Client Tip for April 2016: Fraud? Deception? Lying?

 In Client Tips

Fraud?   Deception?   Lying?

Organizations of all sizes and across all industries can fall victim to deceit at all levels. Research suggests that the financial impact is significant.

According to a Report to the Nations on Occupational Fraud and Abuse, published by the Association Certified Fraud Examiners (ACFE), the typical organization loses 5% of revenues annually to fraud which equates to a potential global fraud loss of $3.7 trillion.

“The fact is all businesses can fall victim to deceit”, says Andi McNeal, CFE, CPA, Director of Research with ACFE. “Any organization that employs individuals is at risk of being defrauded or deceived by one or more of those employees,” she says. “However, our findings show that organizations that are proactive in preventing and detecting employee fraud and misconduct catch incidents sooner and suffer smaller related losses than organizations that take a purely reactive approach to these inevitabilities.”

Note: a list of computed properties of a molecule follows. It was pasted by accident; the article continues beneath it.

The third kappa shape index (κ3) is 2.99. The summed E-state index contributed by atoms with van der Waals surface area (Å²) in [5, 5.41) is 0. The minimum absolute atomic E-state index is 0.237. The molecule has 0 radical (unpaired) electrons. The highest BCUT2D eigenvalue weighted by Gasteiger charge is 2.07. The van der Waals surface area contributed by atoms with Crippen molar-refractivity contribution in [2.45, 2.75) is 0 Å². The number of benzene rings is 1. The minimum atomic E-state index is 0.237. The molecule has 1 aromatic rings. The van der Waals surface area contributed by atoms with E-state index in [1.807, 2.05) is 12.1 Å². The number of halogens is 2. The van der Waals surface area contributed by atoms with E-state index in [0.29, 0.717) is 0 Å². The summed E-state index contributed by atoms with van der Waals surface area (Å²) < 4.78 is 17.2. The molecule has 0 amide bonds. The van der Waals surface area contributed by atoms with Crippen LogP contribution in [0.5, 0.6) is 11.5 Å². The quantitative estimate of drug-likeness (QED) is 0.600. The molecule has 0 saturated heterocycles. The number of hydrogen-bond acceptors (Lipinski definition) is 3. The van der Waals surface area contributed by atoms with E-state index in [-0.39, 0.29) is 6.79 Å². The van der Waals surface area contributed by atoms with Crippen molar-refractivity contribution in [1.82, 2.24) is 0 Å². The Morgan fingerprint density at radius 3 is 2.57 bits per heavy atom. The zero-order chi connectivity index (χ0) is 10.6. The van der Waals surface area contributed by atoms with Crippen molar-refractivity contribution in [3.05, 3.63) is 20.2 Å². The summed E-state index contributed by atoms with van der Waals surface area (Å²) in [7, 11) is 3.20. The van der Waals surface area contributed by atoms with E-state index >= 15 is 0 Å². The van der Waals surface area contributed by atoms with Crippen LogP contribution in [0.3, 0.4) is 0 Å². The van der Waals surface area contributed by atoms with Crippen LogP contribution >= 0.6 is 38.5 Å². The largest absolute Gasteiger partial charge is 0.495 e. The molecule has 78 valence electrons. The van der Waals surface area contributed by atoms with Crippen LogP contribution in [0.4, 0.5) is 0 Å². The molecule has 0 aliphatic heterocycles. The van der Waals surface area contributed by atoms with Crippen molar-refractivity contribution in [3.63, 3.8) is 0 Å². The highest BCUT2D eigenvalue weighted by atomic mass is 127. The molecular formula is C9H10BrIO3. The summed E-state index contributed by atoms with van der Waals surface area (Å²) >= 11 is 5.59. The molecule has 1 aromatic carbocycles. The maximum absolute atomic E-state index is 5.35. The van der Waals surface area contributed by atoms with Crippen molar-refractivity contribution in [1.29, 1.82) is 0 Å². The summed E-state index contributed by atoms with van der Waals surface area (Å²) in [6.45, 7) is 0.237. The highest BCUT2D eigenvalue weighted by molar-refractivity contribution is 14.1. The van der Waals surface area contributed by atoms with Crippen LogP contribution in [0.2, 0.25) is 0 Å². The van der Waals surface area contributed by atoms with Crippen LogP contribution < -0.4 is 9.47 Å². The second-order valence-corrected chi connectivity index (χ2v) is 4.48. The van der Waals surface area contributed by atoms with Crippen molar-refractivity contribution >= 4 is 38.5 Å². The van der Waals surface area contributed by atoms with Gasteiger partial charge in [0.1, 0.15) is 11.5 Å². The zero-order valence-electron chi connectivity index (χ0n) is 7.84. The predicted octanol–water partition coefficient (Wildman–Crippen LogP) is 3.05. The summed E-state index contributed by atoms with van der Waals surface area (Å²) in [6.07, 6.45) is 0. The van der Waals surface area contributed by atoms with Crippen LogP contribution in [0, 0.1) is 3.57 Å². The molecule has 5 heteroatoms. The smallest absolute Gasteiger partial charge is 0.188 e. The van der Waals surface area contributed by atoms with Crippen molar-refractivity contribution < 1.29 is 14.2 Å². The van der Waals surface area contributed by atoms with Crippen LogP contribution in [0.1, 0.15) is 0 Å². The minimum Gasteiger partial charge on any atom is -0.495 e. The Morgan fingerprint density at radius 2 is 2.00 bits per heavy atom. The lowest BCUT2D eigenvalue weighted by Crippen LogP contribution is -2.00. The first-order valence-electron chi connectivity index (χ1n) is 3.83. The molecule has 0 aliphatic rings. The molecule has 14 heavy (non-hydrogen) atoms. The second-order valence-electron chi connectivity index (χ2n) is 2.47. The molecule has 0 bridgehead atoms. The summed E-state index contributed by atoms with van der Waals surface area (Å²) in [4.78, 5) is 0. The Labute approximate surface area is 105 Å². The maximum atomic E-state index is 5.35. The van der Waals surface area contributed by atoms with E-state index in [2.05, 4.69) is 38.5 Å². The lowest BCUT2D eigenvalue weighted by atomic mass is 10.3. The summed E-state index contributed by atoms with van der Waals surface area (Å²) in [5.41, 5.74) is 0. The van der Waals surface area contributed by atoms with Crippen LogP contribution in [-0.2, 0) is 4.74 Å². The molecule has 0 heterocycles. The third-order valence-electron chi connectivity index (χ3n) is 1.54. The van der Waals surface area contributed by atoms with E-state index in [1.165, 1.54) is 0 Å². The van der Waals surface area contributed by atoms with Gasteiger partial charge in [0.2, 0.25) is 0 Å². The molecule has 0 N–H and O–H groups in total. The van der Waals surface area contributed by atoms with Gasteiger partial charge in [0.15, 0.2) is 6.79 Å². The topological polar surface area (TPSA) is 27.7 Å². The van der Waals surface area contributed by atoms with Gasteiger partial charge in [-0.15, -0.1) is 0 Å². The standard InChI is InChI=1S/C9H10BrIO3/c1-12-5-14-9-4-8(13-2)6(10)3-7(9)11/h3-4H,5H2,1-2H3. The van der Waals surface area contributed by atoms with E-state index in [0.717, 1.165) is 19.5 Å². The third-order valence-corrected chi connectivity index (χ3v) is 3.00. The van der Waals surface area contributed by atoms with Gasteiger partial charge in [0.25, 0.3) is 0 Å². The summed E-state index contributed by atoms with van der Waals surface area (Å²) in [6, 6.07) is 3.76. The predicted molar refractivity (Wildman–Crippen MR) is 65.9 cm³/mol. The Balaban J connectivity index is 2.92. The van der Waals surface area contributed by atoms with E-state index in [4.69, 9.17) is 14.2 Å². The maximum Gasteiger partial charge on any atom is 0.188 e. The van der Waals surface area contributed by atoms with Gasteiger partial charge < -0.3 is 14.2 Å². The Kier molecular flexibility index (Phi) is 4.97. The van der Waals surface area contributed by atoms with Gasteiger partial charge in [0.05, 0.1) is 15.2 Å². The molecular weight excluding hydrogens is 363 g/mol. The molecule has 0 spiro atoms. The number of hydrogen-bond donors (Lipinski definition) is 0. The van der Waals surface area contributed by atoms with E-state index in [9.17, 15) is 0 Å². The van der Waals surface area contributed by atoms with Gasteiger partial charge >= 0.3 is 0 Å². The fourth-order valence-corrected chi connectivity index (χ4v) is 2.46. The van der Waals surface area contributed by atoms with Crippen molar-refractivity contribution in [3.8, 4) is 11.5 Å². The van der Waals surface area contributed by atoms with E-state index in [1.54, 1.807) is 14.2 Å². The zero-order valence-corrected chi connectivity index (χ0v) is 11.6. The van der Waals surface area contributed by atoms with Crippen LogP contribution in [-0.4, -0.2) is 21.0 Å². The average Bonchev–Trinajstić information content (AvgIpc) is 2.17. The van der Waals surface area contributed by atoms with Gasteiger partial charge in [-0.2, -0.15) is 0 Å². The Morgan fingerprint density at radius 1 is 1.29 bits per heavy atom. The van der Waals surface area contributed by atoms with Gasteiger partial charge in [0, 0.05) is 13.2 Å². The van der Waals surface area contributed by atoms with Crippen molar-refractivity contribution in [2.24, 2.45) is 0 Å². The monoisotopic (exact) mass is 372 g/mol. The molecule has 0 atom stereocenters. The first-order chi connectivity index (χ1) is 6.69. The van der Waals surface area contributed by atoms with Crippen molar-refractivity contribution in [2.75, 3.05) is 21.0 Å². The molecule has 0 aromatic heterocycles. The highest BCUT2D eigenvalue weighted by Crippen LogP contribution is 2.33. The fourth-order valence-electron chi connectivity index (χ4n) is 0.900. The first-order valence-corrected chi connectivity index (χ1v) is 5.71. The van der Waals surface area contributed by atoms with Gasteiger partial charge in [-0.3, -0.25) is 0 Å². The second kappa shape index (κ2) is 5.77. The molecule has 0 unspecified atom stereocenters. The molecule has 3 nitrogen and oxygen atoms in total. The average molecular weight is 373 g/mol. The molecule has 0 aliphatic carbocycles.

ACFE suggests these basic steps to lessen your risk of fraud:

  1. Be Proactive. Adopt a code of ethics for management and employees. Evaluate internal controls for effectiveness and identify those areas that are most vulnerable.
  2. Cement Hiring Procedures. When hiring staff, conduct thorough background checks, including educational, judicial, credit, and employment histories as well as references.
  3. Train Staff in Fraud Prevention. Ensure employees are familiar with basic detection methods and are able to recognize the most common red flags.
  4. Start a Fraud Hotline. Fraud is still most likely to be identified via a tip. Providing an anonymous reporting system for your employees, contractors, and clients will help to uncover deceit.
  5. Make Detection a Corporate Priority. Communicate anti-fraud policies regularly with staff as well as ways to report suspicions of misconduct and the potential consequences of committing fraud (termination, prosecution, etc.).

HBC has two CFE’s (Tammy Alsop and Penny Scovill) should a need or suspicion ever arise. They can review areas of high risk or a specific department where management has concerns. Often reviewing and documenting controls can help Board Members or Management fulfill their responsibilities.

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